12

Say I had a program with concurrent access to a map, like this:

func getKey(r *http.Request) string { ... }

values := make(map[string]int)

http.HandleFunc("/get", func(w http.ResponseWriter, r *http.Request) {
  key := getKey(r)
  fmt.Fprint(w, values[key])
})

http.HandleFunc("/set", func(w http.ResponseWriter, r *http.Request) {
  key := getKey(r)
  values[key] = rand.Int()
})

This is bad since map writes are non-atomic. So I could use a read/write mutex

func getKey(r *http.Request) string { ... }

values := make(map[string]int)
var lock sync.RWMutex

http.HandleFunc("/get", func(w http.ResponseWriter, r *http.Request) {
  key := getKey(r)
  lock.RLock()
  fmt.Fprint(w, values[key])
  lock.RUnlock()
})

http.HandleFunc("/set", func(w http.ResponseWriter, r *http.Request) {
  key := getKey(r)
  lock.Lock()
  values[key] = rand.Int()
  lock.Unlock()
})

Which seems fine except for the fact that we're directly using mutexes and not channels.

What's a more go-idiomatic way of implementing this? Or is this one of those times where a mutex is really all you need?

4 Answers 4

14

I think this largley depends on your performance expectations and how this map will ultimately be used.

When I was researching this same question I came across this very helpful article that should answer your question.

My personal response is that you should use channels by default unless you really find the need to use a mutex. Kind of the central point of idiomatic Go is that you don't need to use mutexes and worry about locking if you stick with the more high-level channels functionality. Remember Go's motto: "Share memory by communicating, don't communicate by sharing memory."

One more tidbit, there is a very detailed tour of different techniques of building a safe map for concurrent usage in Mark Summerfield's Go book.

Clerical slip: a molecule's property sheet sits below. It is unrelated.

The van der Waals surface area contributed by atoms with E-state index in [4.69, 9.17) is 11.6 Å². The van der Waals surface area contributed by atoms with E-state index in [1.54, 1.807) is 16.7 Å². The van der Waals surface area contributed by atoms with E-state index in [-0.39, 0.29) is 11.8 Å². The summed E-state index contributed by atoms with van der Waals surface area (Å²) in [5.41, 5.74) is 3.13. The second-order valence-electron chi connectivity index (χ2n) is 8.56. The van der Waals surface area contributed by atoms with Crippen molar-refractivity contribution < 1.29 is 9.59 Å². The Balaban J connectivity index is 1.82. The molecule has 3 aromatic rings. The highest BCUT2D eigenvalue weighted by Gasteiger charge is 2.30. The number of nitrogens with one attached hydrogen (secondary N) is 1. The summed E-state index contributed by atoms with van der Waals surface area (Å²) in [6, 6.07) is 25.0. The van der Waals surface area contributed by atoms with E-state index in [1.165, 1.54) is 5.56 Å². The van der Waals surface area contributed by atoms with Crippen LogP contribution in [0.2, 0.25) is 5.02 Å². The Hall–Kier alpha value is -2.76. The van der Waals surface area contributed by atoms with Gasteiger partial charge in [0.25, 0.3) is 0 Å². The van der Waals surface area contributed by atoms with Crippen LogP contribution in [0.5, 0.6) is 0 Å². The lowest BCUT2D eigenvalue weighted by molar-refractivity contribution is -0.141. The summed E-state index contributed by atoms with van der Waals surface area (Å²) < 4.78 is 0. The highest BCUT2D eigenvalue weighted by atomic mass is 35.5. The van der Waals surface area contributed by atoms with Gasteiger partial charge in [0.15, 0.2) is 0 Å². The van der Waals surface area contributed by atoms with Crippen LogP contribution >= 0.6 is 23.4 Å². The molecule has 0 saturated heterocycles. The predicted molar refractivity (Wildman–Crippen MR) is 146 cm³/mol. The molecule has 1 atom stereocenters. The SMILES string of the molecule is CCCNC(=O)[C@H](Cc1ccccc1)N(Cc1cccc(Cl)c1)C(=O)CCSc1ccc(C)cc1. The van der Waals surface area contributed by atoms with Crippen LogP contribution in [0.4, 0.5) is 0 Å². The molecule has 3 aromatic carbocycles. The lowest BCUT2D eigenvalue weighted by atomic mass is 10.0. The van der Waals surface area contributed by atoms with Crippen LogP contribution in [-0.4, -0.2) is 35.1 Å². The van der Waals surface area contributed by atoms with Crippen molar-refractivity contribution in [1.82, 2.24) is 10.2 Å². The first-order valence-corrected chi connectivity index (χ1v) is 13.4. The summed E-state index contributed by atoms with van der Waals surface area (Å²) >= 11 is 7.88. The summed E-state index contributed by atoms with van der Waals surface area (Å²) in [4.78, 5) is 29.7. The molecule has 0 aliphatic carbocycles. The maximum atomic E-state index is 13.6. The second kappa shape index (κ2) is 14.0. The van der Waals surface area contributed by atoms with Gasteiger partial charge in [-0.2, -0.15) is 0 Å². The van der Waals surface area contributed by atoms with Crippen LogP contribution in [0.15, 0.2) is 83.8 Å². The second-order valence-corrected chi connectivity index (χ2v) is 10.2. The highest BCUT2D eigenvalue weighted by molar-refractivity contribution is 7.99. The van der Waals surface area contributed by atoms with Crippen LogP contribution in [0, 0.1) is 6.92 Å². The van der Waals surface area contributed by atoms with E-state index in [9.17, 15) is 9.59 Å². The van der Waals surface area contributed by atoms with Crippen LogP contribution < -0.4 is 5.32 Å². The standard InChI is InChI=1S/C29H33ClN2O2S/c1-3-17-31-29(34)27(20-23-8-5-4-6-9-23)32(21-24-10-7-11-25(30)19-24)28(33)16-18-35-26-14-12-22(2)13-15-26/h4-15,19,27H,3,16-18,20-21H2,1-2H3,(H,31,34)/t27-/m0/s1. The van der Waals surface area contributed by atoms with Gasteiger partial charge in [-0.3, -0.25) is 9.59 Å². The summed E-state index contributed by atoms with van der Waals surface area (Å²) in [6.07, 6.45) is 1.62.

To highlight Rob Pike's slide, one of the creator's of Go:

Concurrency Simplifies Synchronization

  • No explicit synchronization is needed
  • The structure of the program is implicitly synchronized

When you go down the path of using a primitive like a mutex, as your program is more complicated this is extremely, extremely hard to get right. You have been warned.

Also here is a quote from the Golang site itself:

Concurrent programming in many environments is made difficult by the subtleties required to implement correct access to shared variables. Go encourages a different approach in which shared values are passed around on channels and, in fact, never actively shared by separate threads of execution. Only one goroutine has access to the value at any given time. This approach can be taken too far. Reference counts may be best done by putting a mutex around an integer variable, for instance. But as a high-level approach, using channels to control access makes it easier to write clear, correct programs.

8
  • Very appropriate answer and a link to article. I personally found TS's way useful to implement data caching, in most other cases it's just possible to redesign application to use channels which eliminate a lot of headache Aug 12, 2013 at 16:55
  • 2
    You should never use "channels by default". Quote: "Use whichever is most expressive and/or most simple. Go newbie.. over-use channels.. just because it's possible." So "Use whichever is most expressive" - meaning think about it first.